Sri Lankan govt rejects UN demand to stop forced COVID cremations

Cremation

The Sri Lankan government has said it will not comply with a United Nations report on Sri Lanka which demands the country stop forcibly cremating Muslim COVID-19 victims. 

Cabinet spokesman Keheliya Rambukwella said that Colombo is not prepared to take any steps which will harm the sovereignty of the nation.

Yesterday UN human rights experts said the policy of forced cremations ran contrary to the beliefs of Muslims and other minorities in the country, and could foment existing prejudices, intolerance and violence.

“The imposition of cremation as the only option for handling the bodies confirmed or suspected of COVID-19 amounts to a human rights violation. There has been no established medical or scientific evidence in Sri Lanka or other countries that burial of dead bodies leads to increased risk of spreading communicable diseases such as COVID-19,” said the experts.

As of January 21, 274 COVID-19 related deaths have been reported in Sri Lanka, with a significant number of the deaths belonging to Muslim minorities. All of the bodies were cremated, including babies.

The decision to make cremation mandatory followed advice by the chief epidemiologist who claimed that burials could contaminate ground drinking water.

However, the World Health Organization has reiterated there is no evidence to suggest that cremation prevents the spread of the disease, while the College of Community Physicians of Sri Lanka and the Sri Lanka Medical Association issued statements recently clarifying that there has been no proof that burial of COVID-19 dead bodies constitutes a public health hazard.

“While we must be alert to the serious public health challenges posed by the pandemic, COVID-19 measures must respect and protect the dignity of the dead, their cultural and religious traditions or beliefs, and their families throughout,” the experts said.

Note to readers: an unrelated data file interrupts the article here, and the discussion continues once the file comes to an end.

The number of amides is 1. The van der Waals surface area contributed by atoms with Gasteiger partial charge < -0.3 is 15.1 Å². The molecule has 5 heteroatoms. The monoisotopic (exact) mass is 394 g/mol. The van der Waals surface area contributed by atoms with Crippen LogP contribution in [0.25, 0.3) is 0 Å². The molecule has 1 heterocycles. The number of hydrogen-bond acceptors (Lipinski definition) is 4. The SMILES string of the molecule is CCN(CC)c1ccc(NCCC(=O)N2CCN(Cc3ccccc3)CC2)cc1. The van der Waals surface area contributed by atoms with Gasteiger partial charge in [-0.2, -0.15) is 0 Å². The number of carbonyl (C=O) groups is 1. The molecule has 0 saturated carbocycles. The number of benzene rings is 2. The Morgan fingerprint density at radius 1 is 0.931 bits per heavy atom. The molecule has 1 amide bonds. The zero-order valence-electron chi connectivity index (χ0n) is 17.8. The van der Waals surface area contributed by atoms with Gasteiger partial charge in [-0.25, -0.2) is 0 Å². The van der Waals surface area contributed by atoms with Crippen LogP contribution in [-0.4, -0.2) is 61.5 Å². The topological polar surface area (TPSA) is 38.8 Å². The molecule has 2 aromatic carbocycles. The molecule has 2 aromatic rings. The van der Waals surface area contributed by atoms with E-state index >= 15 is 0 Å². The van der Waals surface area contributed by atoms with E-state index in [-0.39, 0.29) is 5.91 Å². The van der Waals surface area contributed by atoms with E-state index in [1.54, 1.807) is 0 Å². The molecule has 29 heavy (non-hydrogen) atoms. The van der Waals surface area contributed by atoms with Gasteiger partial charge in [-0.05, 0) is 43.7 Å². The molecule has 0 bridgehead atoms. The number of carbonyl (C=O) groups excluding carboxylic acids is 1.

“We deplore the implementation of such public health decisions based on discrimination, aggressive nationalism and ethnocentrism amounting to persecution of Muslims and other minorities in the country,” added the experts. “Such hostility against the minorities exacerbates existing prejudices, intercommunal tensions, and religious intolerance, sowing fear and distrust while inciting further hatred and violence.

“We are equally concerned that such a policy deters the poor and the most vulnerable from accessing public healthcare over fears of discrimination,” the experts said, adding this would further negatively impact the public health measures to contain the pandemic.

But government spokesman Rambukwella told reporters today that Sri Lanka has a right to address human rights issues in a manner that it deems fit. He added that Sri Lanka will not implement the UN Human Rights Council Resolution as it is not in the best interest of the country.

Sri Lanka is on the agenda of the 46th Session of the UN Human Rights Council set to take place in Geneva between February 22– March 19.

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